For some reason, the giant jugs of resin [Botzen Design] uses don’t come with pumps. How do they expect someone to meter out exact amounts of resin and hardener while pouring them out of gallon jugs? Stadium-style condiment pumps at a restaurant supply store make things much simpler while avoiding costly spillage.

Our favorite tip (and seemingly [Botzen Design]’s as well) is the drip hammer. When air bubbles mature into craters, they can be filled easily and precisely with a drop or two of wet resin. A pipette would probably just get clogged, but an icicle of cured resin hanging from a stick makes the perfect drip applicator.

Want to get into resin casting but don’t know where to start? Hackaday’s own [Gerrit] has you more than covered.

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Arduino and Pi Breathe New Life into Jukebox

What do you do when someone gives you a Wurlitzer 3100 jukebox from 1969, but keeps all the records? If you are like [Tijuana Rick], you grab an Arduino and a Rasberry Pi and turn it into a really awesome digital music player.

We’ll grant you, making a music player out of a Raspberry Pi isn’t all that cutting edge, but restoration and integration work is really impressive. The machine had many broken switches that had been hastily repaired, so [Rick] had to learn to create silicone molds and cast resin to create replacements. You can see and hear the end result in the video below.

[Rick] was frustrated with jukebox software he could find, until he found some Python code from [Thomas Sprinkmeier]. [Rick] used that code as a base and customized it for his needs.

There’s not much “how to” detail about the castings for the switches, but there are lots of photos and the results were great. We wondered if he considered putting fake 45s in the machine so it at least looked like it was playing vinyl.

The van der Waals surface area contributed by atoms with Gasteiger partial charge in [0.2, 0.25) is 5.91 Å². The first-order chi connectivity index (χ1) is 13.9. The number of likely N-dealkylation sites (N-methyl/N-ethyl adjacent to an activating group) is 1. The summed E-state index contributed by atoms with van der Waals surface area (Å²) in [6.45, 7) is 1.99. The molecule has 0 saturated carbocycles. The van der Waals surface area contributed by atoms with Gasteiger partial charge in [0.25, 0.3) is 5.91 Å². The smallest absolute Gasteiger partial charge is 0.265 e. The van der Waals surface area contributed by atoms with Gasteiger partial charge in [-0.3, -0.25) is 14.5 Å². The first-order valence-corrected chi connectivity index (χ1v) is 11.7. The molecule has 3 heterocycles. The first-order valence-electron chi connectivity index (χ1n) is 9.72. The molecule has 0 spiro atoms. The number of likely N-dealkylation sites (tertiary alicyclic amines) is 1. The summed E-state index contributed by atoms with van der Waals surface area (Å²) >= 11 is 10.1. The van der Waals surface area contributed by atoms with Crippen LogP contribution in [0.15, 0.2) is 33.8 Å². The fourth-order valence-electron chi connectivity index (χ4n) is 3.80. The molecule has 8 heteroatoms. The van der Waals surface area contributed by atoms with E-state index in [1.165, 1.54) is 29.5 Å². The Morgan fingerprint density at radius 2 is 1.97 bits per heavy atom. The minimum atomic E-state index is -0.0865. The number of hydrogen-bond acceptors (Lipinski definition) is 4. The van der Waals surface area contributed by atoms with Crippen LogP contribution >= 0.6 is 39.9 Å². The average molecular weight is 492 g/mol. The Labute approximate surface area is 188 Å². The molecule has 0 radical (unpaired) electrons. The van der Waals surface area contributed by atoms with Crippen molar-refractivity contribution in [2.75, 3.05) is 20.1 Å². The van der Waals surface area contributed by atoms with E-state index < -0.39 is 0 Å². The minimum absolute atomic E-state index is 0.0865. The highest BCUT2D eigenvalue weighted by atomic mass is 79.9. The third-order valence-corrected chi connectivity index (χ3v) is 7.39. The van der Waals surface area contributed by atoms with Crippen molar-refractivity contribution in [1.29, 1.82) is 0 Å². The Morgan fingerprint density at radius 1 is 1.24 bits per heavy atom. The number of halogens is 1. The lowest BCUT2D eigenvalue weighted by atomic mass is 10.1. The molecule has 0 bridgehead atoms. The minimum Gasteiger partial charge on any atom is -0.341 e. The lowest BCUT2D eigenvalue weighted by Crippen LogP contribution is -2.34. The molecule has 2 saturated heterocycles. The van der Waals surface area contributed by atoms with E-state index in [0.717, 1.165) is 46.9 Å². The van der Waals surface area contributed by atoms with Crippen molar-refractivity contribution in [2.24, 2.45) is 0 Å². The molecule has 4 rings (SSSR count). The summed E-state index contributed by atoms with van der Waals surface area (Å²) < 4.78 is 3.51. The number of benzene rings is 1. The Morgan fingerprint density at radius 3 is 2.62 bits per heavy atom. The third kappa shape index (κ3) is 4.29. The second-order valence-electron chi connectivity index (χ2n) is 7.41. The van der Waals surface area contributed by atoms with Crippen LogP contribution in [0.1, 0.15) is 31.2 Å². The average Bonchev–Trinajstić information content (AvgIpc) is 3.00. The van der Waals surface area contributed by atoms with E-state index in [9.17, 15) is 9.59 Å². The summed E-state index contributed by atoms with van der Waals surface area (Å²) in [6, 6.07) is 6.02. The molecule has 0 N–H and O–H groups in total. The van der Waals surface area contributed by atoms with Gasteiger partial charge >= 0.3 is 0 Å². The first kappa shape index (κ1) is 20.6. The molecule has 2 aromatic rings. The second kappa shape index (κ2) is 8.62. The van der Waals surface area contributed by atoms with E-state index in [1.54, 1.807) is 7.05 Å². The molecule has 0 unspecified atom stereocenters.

Of course, you don’t need an old piece of hardware to make a jukebox. Or, you can compromise and build out a replica.

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Welcome… To Resin Cast Park

From animatronic dinosaurs to [Jeff Goldblum]’s prosthetic chest hair, Jurassic Park is known for its practical effects and props. While it’s not as fancy as a breathing triceratops, YouTube’s god of resin casting has recreated one of the more endearing props from this movie. [Peter Brown] and [Pocket83] made a replica of the amber-topped cane carried by John Hammond, and it took him two years to do it.

The ‘mosquito in amber’ walking cane prop from Jurassic Park is just what you think it is – a large mosquito-looking bug trapped in 100 million year old amber. Of course, finding such a chunk of amber with the included mosquito would cost a fortune, so [Peter] turned to polyurethane resin. This block of resin was cast in two halves, with a ‘mosquito eater’ (or a crane fly) embedded in the middle. It took two years for [Peter] to cast this block of amber, but really all but two weeks of that was waiting for a few adult crane flys to appear.

With a bug encased in resin, the project went over to [Pocket83] who turned the walking cane on his lathe. There’s not much to this part of the build except for drilling a three-foot long hole down the center of a piece of wood, although the finish does make this cane look spectacular.

The long wait for crane fly breeding season was worth it. This is one of the best looking functional props from Jurassic Park. You can check out the videos for this build below.